ED Violence Racks Up Huge Costs
"An assault on a nurse is considered part of the job by the nurses themselves, the nurse leaders, and also by law enforcement," Brecher says. "From a nursing leadership perspective, understanding that that's the culture we are living in right now is key to making a difference.
A new ENA-sponsored study of assaults on emergency nurses [PDF] found a need to radically change this "culture of acceptance." The study, published in the Journal of Emergency Nursing, also showed a need to better train nurses about recognizing situations that might turn violent.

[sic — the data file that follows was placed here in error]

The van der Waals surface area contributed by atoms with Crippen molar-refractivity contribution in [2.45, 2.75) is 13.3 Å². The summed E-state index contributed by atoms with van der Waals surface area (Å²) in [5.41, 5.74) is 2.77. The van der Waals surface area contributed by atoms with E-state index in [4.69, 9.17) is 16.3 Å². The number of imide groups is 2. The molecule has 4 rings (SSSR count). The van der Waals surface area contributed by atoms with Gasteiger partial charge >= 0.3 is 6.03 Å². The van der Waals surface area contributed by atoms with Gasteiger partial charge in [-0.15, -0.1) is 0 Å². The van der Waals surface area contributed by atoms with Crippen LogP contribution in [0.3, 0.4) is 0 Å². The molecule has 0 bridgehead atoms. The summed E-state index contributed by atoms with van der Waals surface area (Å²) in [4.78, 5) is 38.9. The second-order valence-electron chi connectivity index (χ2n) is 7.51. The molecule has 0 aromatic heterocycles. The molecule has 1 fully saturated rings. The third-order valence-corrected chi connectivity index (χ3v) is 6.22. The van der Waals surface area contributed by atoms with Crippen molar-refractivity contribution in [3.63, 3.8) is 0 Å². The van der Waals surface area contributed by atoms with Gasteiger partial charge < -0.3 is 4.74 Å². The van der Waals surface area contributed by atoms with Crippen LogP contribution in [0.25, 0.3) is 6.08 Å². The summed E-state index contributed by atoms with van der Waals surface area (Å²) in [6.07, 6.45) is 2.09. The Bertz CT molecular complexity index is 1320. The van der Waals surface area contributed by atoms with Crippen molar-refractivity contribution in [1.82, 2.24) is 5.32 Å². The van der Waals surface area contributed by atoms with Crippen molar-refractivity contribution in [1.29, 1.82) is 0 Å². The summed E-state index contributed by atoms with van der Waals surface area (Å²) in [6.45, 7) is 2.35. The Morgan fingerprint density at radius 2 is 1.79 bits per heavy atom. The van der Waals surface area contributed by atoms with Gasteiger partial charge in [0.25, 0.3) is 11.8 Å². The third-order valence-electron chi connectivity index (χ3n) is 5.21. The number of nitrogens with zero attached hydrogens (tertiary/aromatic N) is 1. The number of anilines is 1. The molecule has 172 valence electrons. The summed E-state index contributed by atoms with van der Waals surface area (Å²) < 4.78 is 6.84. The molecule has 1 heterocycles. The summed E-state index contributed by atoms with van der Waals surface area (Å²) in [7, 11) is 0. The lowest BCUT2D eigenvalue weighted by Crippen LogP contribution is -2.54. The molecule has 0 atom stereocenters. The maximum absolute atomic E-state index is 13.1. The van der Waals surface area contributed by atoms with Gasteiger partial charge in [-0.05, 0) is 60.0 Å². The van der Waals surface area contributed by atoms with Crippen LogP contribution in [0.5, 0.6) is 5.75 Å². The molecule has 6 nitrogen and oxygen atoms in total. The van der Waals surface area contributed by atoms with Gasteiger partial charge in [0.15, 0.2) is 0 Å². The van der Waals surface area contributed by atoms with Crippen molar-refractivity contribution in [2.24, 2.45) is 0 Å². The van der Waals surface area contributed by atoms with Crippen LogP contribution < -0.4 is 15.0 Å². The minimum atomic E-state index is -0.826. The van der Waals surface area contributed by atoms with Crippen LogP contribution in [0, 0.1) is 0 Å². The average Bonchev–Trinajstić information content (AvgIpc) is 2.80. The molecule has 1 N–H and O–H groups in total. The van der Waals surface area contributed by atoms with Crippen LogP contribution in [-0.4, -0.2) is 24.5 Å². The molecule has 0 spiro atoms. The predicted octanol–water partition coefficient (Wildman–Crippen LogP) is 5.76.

"When we look at violence in general, we don't like to talk about it as a society. Culturally, even outside the ED, we've turned to violence as an acceptable way of expressing your frustration," Brecher says.
In hospitals, a culture of safety needs to start from at the top, which means the entire organization should be supportive of nurses.
"We know from our studies that the one thing that seems to have the biggest impact on decreasing violence in the workplace is a zero-tolerance policy," Brecher says. If violence does occur, the entire organization—including the administration—should support nurses in whatever action they choose to take, such as calling 911 or pressing charges.
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